Australian project to explore potential use of wastewater in hydrogen production

Blueberries | iStock | Getty Images

In Australia, researchers need to work with and use resources from hydrogen production to increase sustainability and increase resources.

From the project, a team from Monash University in Melbourne is working with four companies in Water Research Australia: Yara Valley Water, Melbourne Water, Southeast Water and Water Corporation.

Hydrogen, described by the International Energy Agency as a “versatile energy carrier”, has a variety of applications and can be used in industries such as industry and transportation.

It can be produced in many ways. One method involves the use of electrolysis, by dividing an electric current into oxygen and hydrogen. If the electricity used in this process comes from renewable sources, such as wind or solar, some call it “green” or “renewable” hydrogen.

In a statement issued Monday, Monsh University said in a statement that the project was aimed at addressing “water shortages in the hydrogen production process”.

This is done by “developing a new approach to hydrogen production as a food through water electrolysis.”

Among those who commented on the project was Shiwang Zhang, a professor of chemical engineering at Monsh University.

“Currently, the amount of wastewater used is much higher than the amount of water needed for hydrogen production by water electrolysis,” he said.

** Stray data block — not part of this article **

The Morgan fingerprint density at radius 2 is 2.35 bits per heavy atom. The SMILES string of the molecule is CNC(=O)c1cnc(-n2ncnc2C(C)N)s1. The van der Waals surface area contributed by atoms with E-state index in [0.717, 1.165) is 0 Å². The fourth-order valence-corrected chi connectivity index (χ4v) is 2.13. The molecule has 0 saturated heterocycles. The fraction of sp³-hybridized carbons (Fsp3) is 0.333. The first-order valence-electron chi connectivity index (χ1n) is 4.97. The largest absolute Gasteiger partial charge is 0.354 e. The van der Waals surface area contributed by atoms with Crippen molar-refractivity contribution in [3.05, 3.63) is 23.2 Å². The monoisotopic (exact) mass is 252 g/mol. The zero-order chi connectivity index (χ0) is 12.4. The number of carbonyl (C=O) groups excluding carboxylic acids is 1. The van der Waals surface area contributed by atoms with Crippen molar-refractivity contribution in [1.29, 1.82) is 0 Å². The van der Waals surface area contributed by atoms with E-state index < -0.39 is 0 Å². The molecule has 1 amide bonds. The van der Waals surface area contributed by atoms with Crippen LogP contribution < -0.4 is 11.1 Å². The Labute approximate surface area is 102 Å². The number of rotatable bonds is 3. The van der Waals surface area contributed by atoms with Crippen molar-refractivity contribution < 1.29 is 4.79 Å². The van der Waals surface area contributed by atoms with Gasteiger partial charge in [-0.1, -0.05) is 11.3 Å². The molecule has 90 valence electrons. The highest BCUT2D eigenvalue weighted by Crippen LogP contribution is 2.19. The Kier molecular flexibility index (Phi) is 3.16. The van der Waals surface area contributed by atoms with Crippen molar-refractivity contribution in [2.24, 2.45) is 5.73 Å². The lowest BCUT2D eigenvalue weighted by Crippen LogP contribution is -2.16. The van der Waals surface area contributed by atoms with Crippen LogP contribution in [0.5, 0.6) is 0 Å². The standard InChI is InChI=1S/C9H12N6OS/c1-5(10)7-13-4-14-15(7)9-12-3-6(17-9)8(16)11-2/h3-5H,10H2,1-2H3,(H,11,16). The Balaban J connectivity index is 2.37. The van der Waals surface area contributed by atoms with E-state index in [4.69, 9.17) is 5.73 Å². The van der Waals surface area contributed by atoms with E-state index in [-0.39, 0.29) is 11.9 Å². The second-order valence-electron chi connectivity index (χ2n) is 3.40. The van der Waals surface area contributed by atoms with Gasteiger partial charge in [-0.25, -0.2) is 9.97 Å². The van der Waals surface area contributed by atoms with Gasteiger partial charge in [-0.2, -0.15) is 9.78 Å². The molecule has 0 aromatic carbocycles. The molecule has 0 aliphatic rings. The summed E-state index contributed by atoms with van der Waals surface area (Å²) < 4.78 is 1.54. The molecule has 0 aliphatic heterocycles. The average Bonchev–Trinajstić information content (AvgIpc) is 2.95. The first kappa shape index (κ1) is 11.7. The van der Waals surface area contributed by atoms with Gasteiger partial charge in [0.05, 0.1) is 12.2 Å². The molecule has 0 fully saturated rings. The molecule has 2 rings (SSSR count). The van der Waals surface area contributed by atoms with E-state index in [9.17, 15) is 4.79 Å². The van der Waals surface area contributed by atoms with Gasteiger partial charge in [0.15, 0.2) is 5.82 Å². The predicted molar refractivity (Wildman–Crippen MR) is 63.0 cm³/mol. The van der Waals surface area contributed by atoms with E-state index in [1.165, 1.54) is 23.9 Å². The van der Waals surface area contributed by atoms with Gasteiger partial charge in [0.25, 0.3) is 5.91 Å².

“Most of treated water in Australia has been” discharged into local water sources or re-used for irrigation, “he said.

He said that the water treatment of these plants is very consistent and that electrolysis is a promising source of water.

Read more about pure power from CNBC Pro

The idea of ​​using waste to produce hydrogen is not unique to the project in Australia.

In March, for example, researchers at Coventry University said they were working with water company Save Trent and Organics Group on a project to “convert waste into tanks and other vehicles.”

According to a UK-based university, “Safe Trent currently eliminates wastewater in the sewage system due to its toxic properties, but this program can be converted into hydrogen.”

Most of the hydrogen today is based on fossil fuels, which are expensive to produce green hydrogen. The Australian government has said it wants to grow the hydrogen industry and produce “pure” hydrogen per kilogram ($ 1.45) per kilogram.

Earlier this month, British oil and gas company BP “Production of green hydrogen and green ammonia using renewable energy” could now be technically operational in Australia.

The Energy Major conclusion is based on the findings of a May 2020 feasibility study and is supported by the Australian Renewable Energy Agency, solar developer Lightsource bp and GHD Consulting Professional Services.

In a statement, BP described the vast territory of Western Australia as a “suitable place” for the development of renewable energy resources that could produce “green hydrogen and / or green ammonia” for domestic and foreign markets.

.

Leave a Comment